Archive for February 3rd, 2010

Distinctive!

by Terry Burton, Digital Media Coordinator

Old Town Fort Collins. Photo: National Trust for Historic Preservation

Earlier this morning, Fort Collins Mayor Doug Hutchinson stood on the west steps of the Museum to announce some exciting news: Fort Collins has been chosen by the National Trust for Historic Preservation as one of their dozen “Distinctive Destinations” for 2010. The communities recognized by the National Trust are characterized as offering an “authentic visitor experience by combining dynamic downtowns, cultural diversity, attractive architecture, cultural landscapes and a strong commitment to historic preservation, sustainability and revitalization.” Yup, that’s us!

Fort Collins is frequently recognized for its beautifully preserved historic architecture — you’ll hear this a lot around here, and it’s true: “Main Street USA” at Disneyland was modeled on our very own Old Town. There are over 1,800 historic properties in Fort Collins that are on the national, State or local historic register. Fort Collins is not a very old community, but we’ve worked to preserve our heritage as a city, albeit a “young” one. The National Trust also gave us enthusiastic nods for our “active living” and our longstanding sustainability efforts. And our beer, too, of course.

But the phrase that popped out at me was “cultural landscapes.” To me, this is our most shining, if also least known, jewel: our literal “cultural landscape” is over 12,000 years old. Historic preservation is mostly about structures — the “built environment.” Around here, the built environment reflects less than 2% of the total time people have lived in this area. For the rest of that time, landscape and culture were deeply interwoven. The histories and traditions of the people who lived here over the millennia were encoded in the prairies, rivers, hills, plants, animals, earth and sky. If you’re familiar with the Soapstone Prairie Natural Area, you know that Ice Age peoples left ample evidence of their lives at the Lindenmeier Archaeological Site. You may not know that stone tools created by even more ancient people were discovered in a farm field in Timnath, just east of Fort Collins. This Clovis cache resides at the Museum today. Folsom tools have been found not far from where the CSU Rams play football on fall afternoons.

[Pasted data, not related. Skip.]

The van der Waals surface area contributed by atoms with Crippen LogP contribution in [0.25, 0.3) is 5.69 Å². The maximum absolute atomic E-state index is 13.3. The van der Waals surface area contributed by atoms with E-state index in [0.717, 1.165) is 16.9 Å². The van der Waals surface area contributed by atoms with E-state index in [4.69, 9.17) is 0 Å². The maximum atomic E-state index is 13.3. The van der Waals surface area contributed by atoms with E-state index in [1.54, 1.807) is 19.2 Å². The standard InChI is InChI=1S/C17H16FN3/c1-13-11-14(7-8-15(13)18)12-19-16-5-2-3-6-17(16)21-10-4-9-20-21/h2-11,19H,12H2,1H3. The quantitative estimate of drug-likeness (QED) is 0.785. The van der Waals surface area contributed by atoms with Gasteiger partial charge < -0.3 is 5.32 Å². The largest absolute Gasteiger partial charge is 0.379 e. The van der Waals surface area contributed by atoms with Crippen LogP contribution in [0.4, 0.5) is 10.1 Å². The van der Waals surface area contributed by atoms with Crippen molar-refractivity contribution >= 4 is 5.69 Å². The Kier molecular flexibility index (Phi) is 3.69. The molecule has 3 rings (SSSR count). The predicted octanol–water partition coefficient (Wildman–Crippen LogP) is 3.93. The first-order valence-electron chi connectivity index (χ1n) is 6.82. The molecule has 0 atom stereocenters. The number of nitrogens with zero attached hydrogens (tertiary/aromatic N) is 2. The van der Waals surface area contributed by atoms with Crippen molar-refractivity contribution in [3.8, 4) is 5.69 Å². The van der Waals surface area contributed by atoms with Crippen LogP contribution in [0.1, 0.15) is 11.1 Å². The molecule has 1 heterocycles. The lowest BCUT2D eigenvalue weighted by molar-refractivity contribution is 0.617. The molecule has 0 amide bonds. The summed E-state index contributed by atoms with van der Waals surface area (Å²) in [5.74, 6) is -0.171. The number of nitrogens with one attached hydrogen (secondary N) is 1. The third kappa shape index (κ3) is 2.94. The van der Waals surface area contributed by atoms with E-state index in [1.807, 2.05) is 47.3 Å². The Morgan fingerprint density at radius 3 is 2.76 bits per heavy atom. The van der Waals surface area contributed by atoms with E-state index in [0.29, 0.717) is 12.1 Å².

This story is a harder sell — no wonderful old trolley cars or sandstone buildings to point to. Lots of stone tools, yes, but so much we don’t know about them. The people who could have told us the stories written on the prairies, rivers, and hills were driven off long ago and much of that precious information has been lost forever.

But this is the essential underpinning of what makes Fort Collins a “Distinctive Destination,” this deep cultural taproot that has grown so vigorously in this amazing landscape. I hope it’s a story people will continue to be curious about as they explore this marvelous community.

And don’t miss this: you can vote for your favorite of the 12 “Distinctive Destinations.” Vote early, vote often, vote Fort Collins!

Some other links:

National Trust for Historic Preservation’s 2010 Dozen Distinctive Destinations

USA Today article “National Trust names Dozen Distinctive Destinations for 2010

Speaking History: The Soapstone Prairie Oral History Project (video)